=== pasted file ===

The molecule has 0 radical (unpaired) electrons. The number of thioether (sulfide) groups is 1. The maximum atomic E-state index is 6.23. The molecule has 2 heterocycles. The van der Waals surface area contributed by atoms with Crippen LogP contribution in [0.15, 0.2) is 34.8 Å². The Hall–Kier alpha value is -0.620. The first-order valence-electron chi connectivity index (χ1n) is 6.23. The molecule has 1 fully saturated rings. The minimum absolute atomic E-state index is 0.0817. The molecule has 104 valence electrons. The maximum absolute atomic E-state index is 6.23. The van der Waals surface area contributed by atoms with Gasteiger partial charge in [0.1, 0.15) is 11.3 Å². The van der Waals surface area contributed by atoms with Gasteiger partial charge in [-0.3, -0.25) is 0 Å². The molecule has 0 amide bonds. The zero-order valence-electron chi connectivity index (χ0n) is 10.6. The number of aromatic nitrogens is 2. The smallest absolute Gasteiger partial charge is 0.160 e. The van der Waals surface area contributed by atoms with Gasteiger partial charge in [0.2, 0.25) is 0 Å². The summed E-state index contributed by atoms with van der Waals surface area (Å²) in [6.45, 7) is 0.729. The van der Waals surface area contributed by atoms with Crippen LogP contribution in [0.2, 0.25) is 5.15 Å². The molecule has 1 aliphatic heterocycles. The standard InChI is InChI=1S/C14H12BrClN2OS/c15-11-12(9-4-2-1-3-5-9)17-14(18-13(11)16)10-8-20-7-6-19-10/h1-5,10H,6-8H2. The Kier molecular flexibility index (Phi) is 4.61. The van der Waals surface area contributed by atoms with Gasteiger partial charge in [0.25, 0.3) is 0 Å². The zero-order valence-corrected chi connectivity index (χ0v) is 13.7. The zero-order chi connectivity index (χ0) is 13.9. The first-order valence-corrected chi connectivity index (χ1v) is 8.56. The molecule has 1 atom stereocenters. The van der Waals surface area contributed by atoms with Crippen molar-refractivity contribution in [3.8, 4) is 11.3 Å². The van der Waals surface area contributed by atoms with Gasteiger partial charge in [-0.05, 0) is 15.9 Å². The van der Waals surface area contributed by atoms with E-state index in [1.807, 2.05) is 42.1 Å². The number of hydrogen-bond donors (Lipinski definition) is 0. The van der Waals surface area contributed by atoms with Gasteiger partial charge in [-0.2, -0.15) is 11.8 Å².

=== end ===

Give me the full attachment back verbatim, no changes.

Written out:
The molecule has 0 radical (unpaired) electrons. The number of thioether (sulfide) groups is 1. The maximum atomic E-state index is 6.23. The molecule has 2 heterocycles. The van der Waals surface area contributed by atoms with Crippen LogP contribution in [0.15, 0.2) is 34.8 Å². The Hall–Kier alpha value is -0.620. The first-order valence-electron chi connectivity index (χ1n) is 6.23. The molecule has 1 fully saturated rings. The minimum absolute atomic E-state index is 0.0817. The molecule has 104 valence electrons. The maximum absolute atomic E-state index is 6.23. The van der Waals surface area contributed by atoms with Gasteiger partial charge in [0.1, 0.15) is 11.3 Å². The van der Waals surface area contributed by atoms with Gasteiger partial charge in [-0.3, -0.25) is 0 Å². The molecule has 0 amide bonds. The zero-order valence-electron chi connectivity index (χ0n) is 10.6. The number of aromatic nitrogens is 2. The smallest absolute Gasteiger partial charge is 0.160 e. The van der Waals surface area contributed by atoms with Gasteiger partial charge in [0.2, 0.25) is 0 Å². The summed E-state index contributed by atoms with van der Waals surface area (Å²) in [6.45, 7) is 0.729. The van der Waals surface area contributed by atoms with Crippen LogP contribution in [0.2, 0.25) is 5.15 Å². The molecule has 1 aliphatic heterocycles. The standard InChI is InChI=1S/C14H12BrClN2OS/c15-11-12(9-4-2-1-3-5-9)17-14(18-13(11)16)10-8-20-7-6-19-10/h1-5,10H,6-8H2. The Kier molecular flexibility index (Phi) is 4.61. The van der Waals surface area contributed by atoms with Gasteiger partial charge in [0.25, 0.3) is 0 Å². The zero-order valence-corrected chi connectivity index (χ0v) is 13.7. The zero-order chi connectivity index (χ0) is 13.9. The first-order valence-corrected chi connectivity index (χ1v) is 8.56. The molecule has 1 atom stereocenters. The van der Waals surface area contributed by atoms with Crippen molar-refractivity contribution in [3.8, 4) is 11.3 Å². The van der Waals surface area contributed by atoms with Gasteiger partial charge in [-0.05, 0) is 15.9 Å². The van der Waals surface area contributed by atoms with E-state index in [1.807, 2.05) is 42.1 Å². The number of hydrogen-bond donors (Lipinski definition) is 0. The van der Waals surface area contributed by atoms with Gasteiger partial charge in [-0.2, -0.15) is 11.8 Å².